Dave Orrick / St. Paul Pioneer Press
ST. PAUL — Two Minnesota lawmakers — a Republican woman and a Democratic man — have a plan to revamp the way the state House deals with sexual harassment allegations. The plan, announced Monday, Dec. 11, would speed up the process for allegations to be addressed and allow anyone — not just fellow lawmakers — to make a complaint.
ST. PAUL — Al Franken's announced resignation from the U.S. Senate will create a rare vacancy in a crucial link between Minnesotans and the nation's highest tiers of power. Wait, it's not as rare as you might think. In the past 100 years, Minnesota had this same scenario six times, with some of the state's most storied political figures involved. Two of the vacancies occurred when a Minnesotan was elected vice president of the United States. Three were the result of crashes that killed the sitting senator.
ST. PAUL — We're gonna be lavished with attention. And maybe lathered with negative campaigning. Thursday, Dec. 7's, announcement by Sen. Al Franken that he'll resign from office following allegations of sexual misconduct has made Minnesota the focus of the national political-industrial complex in advance of the November 2018 elections. "It's everything that the political junkie dreams about and everyday people detest," said Larry Jacobs, director of the Center for the Study of Politics and Governance at the University of Minnesota's Humphrey School of Public Affairs.
ST. PAUL — Dan Schoen is ready to turn in his Washington County lawmaker credentials, but not his gun and badge. Faced with allegations of sexually inappropriate behavior, Schoen, a Democratic state senator from St. Paul Park, has officially notified Gov. Mark Dayton he'll resign Dec. 15. The letter was delivered Monday, Dec. 4, to Senate Minority Leader Tom Bakk, the top Democrat in the Senate. But Schoen, who is on the Cottage Grove police force, said he wants to remain a cop.
ST. PAUL — The backlog of vehicle titles and registrations in Minnesota's new computer system has gotten so big that a supervisor recently instructed staff to focus on speed and "accept the additional risk of errors in our work." An internal memo obtained by the Pioneer Press also described bureaucratic work for more expensive vehicles as "more critical" than the same tasks for lower-priced ones.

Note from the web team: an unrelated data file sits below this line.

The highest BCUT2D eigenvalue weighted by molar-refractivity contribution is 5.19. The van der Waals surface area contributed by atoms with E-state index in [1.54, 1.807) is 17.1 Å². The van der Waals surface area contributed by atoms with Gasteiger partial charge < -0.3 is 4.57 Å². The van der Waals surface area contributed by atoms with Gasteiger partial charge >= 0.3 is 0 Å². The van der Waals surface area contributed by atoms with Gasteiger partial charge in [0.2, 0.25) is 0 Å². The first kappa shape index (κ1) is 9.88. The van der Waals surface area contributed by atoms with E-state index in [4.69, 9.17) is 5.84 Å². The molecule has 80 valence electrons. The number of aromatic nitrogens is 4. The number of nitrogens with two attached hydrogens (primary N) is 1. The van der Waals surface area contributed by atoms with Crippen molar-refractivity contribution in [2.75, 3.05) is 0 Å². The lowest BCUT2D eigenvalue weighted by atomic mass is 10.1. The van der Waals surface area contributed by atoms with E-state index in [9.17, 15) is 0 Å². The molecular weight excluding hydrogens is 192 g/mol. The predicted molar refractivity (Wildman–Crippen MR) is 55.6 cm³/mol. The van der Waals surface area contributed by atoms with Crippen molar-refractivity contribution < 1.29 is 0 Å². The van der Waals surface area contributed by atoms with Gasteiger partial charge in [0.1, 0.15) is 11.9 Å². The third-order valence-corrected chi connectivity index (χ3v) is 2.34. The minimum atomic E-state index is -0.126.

ST. PAUL—Minnesota has hired a Colorado IT firm for $26 million to handle the state's driver's license system as it gears up for a major change. The job of FAST Enterprises will be to ensure that the state's troubled new computer system, known as MNLARS, can take on driver's licenses before an October 2018 deadline to ensure the state's licenses comply with new federal Real ID requirements. MNLARS thus far has been criticized for the way it has processed — or not — vehicle license registration and titles since a rollout in July.
U.S. Sen. Al Franken has spoken. Amid the fallout from allegations of sexually inappropriate behavior, the Minneapolis Democrat on Monday, Nov. 27, gave brief one-on-one interviews to numerous Minnesota media outlets and faced the Washington, D.C., press corps live outside his office on Capitol Hill, where he returned to work after Thanksgiving recess. In the face of repeated questions, he generally offered the same substance to his answers: • He's sorry. • Women's experiences should respected.
ST. PAUL — Depending whom you ask, Minnesota's new computer system to handle vehicle licenses and titles is either mostly working with glitches, or barely working with major failings. Those who say mostly working — generally the folks in the state Department of Vehicle Services and IT Services — note that of the 650,000 transactions the new system, known as MNLARS, has processed since its launch in July, the ones that have fully failed number in the mere thousands — a percent or 2.
ST. PAUL—Two Minnesota lawmakers are resigning amid allegations of sexual harassment, and on Wednesday Gov. Mark Dayton said it shouldn't take long to replace them. Dayton said he'll call for special elections soon once he receives formal notices from state Sen. Dan Schoen, a Democrat from St. Paul Park, and Rep. Tony Cornish, a Republican from Vernon Center.
ST. PAUL — Minnesota state Sen. Dan Schoen and state Rep. Tony Cornish — both under fire since sexual harassment allegations against each surfaced earlier this month — will resign. On Tuesday afternoon, Nov. 21, Schoen's attorney said the St. Paul Park Democrat and Cottage Grove police officer will formally announce his resignation at a Wednesday afternoon news conference.